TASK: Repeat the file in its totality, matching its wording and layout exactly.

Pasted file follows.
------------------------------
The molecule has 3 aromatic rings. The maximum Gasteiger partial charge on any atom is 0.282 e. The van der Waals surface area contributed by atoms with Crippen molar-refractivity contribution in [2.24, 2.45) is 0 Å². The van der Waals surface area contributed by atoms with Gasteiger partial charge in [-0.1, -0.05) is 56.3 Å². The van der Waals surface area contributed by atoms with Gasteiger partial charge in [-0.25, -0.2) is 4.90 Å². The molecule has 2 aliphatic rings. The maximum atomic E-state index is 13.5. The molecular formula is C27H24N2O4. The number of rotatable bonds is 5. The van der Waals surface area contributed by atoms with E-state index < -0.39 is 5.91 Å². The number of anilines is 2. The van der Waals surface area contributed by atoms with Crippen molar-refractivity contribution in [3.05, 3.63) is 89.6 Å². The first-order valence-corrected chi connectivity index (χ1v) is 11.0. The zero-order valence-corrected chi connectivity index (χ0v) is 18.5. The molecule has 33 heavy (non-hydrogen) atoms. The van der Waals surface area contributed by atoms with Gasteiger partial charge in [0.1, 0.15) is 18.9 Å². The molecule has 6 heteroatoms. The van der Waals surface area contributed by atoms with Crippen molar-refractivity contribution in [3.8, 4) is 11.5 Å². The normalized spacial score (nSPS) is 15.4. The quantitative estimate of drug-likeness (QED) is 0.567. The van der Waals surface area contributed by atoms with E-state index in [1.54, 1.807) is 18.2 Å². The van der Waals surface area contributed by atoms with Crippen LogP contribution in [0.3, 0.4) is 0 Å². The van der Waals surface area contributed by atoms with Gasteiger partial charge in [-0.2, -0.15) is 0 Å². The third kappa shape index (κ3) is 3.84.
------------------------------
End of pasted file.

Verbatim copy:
The molecule has 3 aromatic rings. The maximum Gasteiger partial charge on any atom is 0.282 e. The van der Waals surface area contributed by atoms with Crippen molar-refractivity contribution in [2.24, 2.45) is 0 Å². The van der Waals surface area contributed by atoms with Gasteiger partial charge in [-0.1, -0.05) is 56.3 Å². The van der Waals surface area contributed by atoms with Gasteiger partial charge in [-0.25, -0.2) is 4.90 Å². The molecule has 2 aliphatic rings. The maximum atomic E-state index is 13.5. The molecular formula is C27H24N2O4. The number of rotatable bonds is 5. The van der Waals surface area contributed by atoms with E-state index < -0.39 is 5.91 Å². The number of anilines is 2. The van der Waals surface area contributed by atoms with Crippen molar-refractivity contribution in [3.05, 3.63) is 89.6 Å². The first-order valence-corrected chi connectivity index (χ1v) is 11.0. The zero-order valence-corrected chi connectivity index (χ0v) is 18.5. The molecule has 33 heavy (non-hydrogen) atoms. The van der Waals surface area contributed by atoms with Gasteiger partial charge in [0.1, 0.15) is 18.9 Å². The molecule has 6 heteroatoms. The van der Waals surface area contributed by atoms with Crippen molar-refractivity contribution in [3.8, 4) is 11.5 Å². The normalized spacial score (nSPS) is 15.4. The quantitative estimate of drug-likeness (QED) is 0.567. The van der Waals surface area contributed by atoms with E-state index in [1.54, 1.807) is 18.2 Å². The van der Waals surface area contributed by atoms with Crippen LogP contribution in [0.3, 0.4) is 0 Å². The van der Waals surface area contributed by atoms with Gasteiger partial charge in [-0.2, -0.15) is 0 Å². The third kappa shape index (κ3) is 3.84.